Report Details Medicaid Spending, State Efforts to Control Costs

State governments across the country are experiencing extraordinary budgetary shortfalls due to the increased costs of their Medicaid programs over the past few years.  Enrollment in Medicaid programs in the United States grew 7.2% in 2009, 5.5% in 2010 and is expected to rise about 4.1% in 2011. 

$90 billion in federal stimulus spending, designed to lessen the impact of the economic recession on state governments, will expire at the end of FY2011, leaving states to come up with new strategies to pay for the state/federal cooperative health insurance program.  Facing slowly recovering state revenues and approaching the end of additional federal funding, states are left with a budgetary shortfall of  $149 billion for FY2012-13. 

The Kaiser Commission on Medicaid and the Uninsured report provides details on state efforts to deal with the increased costs of Medicaid over the past several years. From the Kaiser report:  

– Forty-six states have cut rates for some providers in fiscal 2012, after 39 states took similar action in fiscal 2011. About 28 states have raised payments to specific providers. But study author Vern Smith wrote that that the payment cuts tend to be broad while the increases typically are narrow boosts to a small range of providers. Hospitals were particularly hard hit, with 40 states lowering inpatient rates in fiscal 2012.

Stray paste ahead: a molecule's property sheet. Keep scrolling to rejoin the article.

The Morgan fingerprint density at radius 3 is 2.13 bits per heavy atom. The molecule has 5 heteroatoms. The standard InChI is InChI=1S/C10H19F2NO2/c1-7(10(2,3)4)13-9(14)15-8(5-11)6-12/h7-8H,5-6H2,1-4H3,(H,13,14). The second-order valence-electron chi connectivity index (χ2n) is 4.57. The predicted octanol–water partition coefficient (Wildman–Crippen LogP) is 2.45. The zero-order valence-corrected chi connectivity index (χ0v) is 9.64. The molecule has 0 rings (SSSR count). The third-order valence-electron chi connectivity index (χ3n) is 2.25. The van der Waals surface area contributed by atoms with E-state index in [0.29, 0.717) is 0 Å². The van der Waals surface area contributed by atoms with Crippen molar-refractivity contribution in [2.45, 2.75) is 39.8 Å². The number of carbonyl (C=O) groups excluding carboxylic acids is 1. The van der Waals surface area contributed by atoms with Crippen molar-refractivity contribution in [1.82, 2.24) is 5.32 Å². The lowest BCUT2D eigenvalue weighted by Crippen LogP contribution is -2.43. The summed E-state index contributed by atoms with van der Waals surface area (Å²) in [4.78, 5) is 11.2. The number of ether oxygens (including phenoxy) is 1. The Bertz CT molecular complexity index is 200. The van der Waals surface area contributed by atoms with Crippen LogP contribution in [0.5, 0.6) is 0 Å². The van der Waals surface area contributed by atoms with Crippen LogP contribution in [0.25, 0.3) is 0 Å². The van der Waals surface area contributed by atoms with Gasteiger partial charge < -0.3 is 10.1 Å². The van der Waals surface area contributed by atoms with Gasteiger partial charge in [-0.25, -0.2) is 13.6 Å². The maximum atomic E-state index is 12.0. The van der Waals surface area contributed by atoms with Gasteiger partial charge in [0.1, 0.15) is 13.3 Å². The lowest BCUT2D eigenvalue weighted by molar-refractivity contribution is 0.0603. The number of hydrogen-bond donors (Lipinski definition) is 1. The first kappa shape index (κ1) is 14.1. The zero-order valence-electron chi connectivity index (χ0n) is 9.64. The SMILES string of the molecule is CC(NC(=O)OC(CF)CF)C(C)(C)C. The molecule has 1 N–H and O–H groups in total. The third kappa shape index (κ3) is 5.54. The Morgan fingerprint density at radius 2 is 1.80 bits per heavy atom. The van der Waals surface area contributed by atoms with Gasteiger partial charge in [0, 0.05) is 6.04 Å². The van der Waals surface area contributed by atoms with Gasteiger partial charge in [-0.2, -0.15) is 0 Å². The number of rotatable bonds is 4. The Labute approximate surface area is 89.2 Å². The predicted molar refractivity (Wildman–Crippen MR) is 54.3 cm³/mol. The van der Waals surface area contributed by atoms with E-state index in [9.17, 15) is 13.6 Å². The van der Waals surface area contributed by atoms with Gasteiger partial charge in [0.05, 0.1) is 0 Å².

– Twenty-four states expanded the use of managed care plans or techniques used by health plans, after 17 states took similar steps in fiscal 2011.

– Fourteen states shifted more costs to patients by raising or adding co-payments, after five states did so in fiscal 2011. MORE

Orthotics and prosthetics benefits have largely been spared the budget ax thus far, but until additional federal funds for Medicaid programs are allocated as part of the Affordable Care Act mandated expansion in 2014, states will continue to face difficult budget situations. A watchful eye from the orthotics and prosthetics community in all states across the country will be required to ward off potential cuts to O&P coverage. If one state is able to realize significant cost savings as a result of limiting, cutting or institutionalizing O&P benefits, many other states will follow in hopes of realizing the potential budget impact.

OPGA Government Relations will continue to follow state efforts to cut costs related to their Medicaid programs and keep members up-to-date on changes that could impact orthotics and prosthetics.  Please contact us if you encounter issues in your state.

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